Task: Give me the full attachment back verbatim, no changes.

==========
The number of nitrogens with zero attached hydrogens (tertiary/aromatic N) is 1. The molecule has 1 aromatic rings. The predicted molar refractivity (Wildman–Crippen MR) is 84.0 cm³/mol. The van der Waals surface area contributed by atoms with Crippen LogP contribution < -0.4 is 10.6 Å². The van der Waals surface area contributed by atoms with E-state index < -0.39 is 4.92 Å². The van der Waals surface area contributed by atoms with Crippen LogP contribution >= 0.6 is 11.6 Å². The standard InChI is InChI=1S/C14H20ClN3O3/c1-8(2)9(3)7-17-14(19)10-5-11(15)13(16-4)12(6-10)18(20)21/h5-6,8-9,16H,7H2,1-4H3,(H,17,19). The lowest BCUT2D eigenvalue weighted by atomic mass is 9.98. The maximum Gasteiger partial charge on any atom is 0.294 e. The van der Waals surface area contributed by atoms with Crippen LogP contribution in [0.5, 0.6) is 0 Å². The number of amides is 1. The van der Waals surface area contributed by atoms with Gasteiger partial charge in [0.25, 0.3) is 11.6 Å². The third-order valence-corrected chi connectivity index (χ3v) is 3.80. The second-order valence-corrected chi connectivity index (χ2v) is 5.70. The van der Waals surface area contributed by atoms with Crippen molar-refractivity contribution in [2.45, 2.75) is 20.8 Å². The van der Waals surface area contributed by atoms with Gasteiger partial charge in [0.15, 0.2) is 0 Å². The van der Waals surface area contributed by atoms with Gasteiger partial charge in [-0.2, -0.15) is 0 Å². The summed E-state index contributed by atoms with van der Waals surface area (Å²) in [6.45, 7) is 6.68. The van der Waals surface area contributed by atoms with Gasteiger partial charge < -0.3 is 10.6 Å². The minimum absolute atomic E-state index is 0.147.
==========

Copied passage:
The number of nitrogens with zero attached hydrogens (tertiary/aromatic N) is 1. The molecule has 1 aromatic rings. The predicted molar refractivity (Wildman–Crippen MR) is 84.0 cm³/mol. The van der Waals surface area contributed by atoms with Crippen LogP contribution < -0.4 is 10.6 Å². The van der Waals surface area contributed by atoms with E-state index < -0.39 is 4.92 Å². The van der Waals surface area contributed by atoms with Crippen LogP contribution >= 0.6 is 11.6 Å². The standard InChI is InChI=1S/C14H20ClN3O3/c1-8(2)9(3)7-17-14(19)10-5-11(15)13(16-4)12(6-10)18(20)21/h5-6,8-9,16H,7H2,1-4H3,(H,17,19). The lowest BCUT2D eigenvalue weighted by atomic mass is 9.98. The maximum Gasteiger partial charge on any atom is 0.294 e. The van der Waals surface area contributed by atoms with Crippen LogP contribution in [0.5, 0.6) is 0 Å². The number of amides is 1. The van der Waals surface area contributed by atoms with Gasteiger partial charge in [0.25, 0.3) is 11.6 Å². The third-order valence-corrected chi connectivity index (χ3v) is 3.80. The second-order valence-corrected chi connectivity index (χ2v) is 5.70. The van der Waals surface area contributed by atoms with Crippen molar-refractivity contribution in [2.45, 2.75) is 20.8 Å². The van der Waals surface area contributed by atoms with Gasteiger partial charge in [0.15, 0.2) is 0 Å². The van der Waals surface area contributed by atoms with Gasteiger partial charge in [-0.2, -0.15) is 0 Å². The summed E-state index contributed by atoms with van der Waals surface area (Å²) in [6.45, 7) is 6.68. The van der Waals surface area contributed by atoms with Gasteiger partial charge < -0.3 is 10.6 Å². The minimum absolute atomic E-state index is 0.147.